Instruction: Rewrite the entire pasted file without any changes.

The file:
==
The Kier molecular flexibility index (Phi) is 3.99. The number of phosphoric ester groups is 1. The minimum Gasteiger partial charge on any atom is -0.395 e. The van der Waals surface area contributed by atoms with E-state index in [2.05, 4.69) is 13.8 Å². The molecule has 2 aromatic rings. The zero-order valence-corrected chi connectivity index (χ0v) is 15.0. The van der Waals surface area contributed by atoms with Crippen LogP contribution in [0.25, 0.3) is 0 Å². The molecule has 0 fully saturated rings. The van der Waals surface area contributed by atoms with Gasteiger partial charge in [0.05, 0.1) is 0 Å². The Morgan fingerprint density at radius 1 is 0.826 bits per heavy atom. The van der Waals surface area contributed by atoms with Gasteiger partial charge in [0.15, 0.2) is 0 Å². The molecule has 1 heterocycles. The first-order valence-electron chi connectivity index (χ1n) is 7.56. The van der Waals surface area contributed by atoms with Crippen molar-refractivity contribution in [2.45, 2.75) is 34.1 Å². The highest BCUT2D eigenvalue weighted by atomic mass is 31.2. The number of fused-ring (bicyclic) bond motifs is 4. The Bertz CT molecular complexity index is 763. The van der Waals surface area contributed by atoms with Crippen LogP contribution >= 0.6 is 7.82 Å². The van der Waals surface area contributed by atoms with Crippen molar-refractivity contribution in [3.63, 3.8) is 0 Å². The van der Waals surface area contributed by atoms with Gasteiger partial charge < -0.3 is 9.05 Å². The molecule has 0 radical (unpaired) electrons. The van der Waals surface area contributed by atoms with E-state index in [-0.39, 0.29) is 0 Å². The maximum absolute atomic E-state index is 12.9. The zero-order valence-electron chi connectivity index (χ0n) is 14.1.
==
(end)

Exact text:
The Kier molecular flexibility index (Phi) is 3.99. The number of phosphoric ester groups is 1. The minimum Gasteiger partial charge on any atom is -0.395 e. The van der Waals surface area contributed by atoms with E-state index in [2.05, 4.69) is 13.8 Å². The molecule has 2 aromatic rings. The zero-order valence-corrected chi connectivity index (χ0v) is 15.0. The van der Waals surface area contributed by atoms with Crippen LogP contribution in [0.25, 0.3) is 0 Å². The molecule has 0 fully saturated rings. The van der Waals surface area contributed by atoms with Gasteiger partial charge in [0.05, 0.1) is 0 Å². The Morgan fingerprint density at radius 1 is 0.826 bits per heavy atom. The van der Waals surface area contributed by atoms with Gasteiger partial charge in [0.15, 0.2) is 0 Å². The molecule has 1 heterocycles. The first-order valence-electron chi connectivity index (χ1n) is 7.56. The van der Waals surface area contributed by atoms with Crippen molar-refractivity contribution in [2.45, 2.75) is 34.1 Å². The highest BCUT2D eigenvalue weighted by atomic mass is 31.2. The number of fused-ring (bicyclic) bond motifs is 4. The Bertz CT molecular complexity index is 763. The van der Waals surface area contributed by atoms with Crippen LogP contribution >= 0.6 is 7.82 Å². The van der Waals surface area contributed by atoms with Crippen molar-refractivity contribution in [3.63, 3.8) is 0 Å². The van der Waals surface area contributed by atoms with Gasteiger partial charge < -0.3 is 9.05 Å². The molecule has 0 radical (unpaired) electrons. The van der Waals surface area contributed by atoms with E-state index in [-0.39, 0.29) is 0 Å². The maximum absolute atomic E-state index is 12.9. The zero-order valence-electron chi connectivity index (χ0n) is 14.1.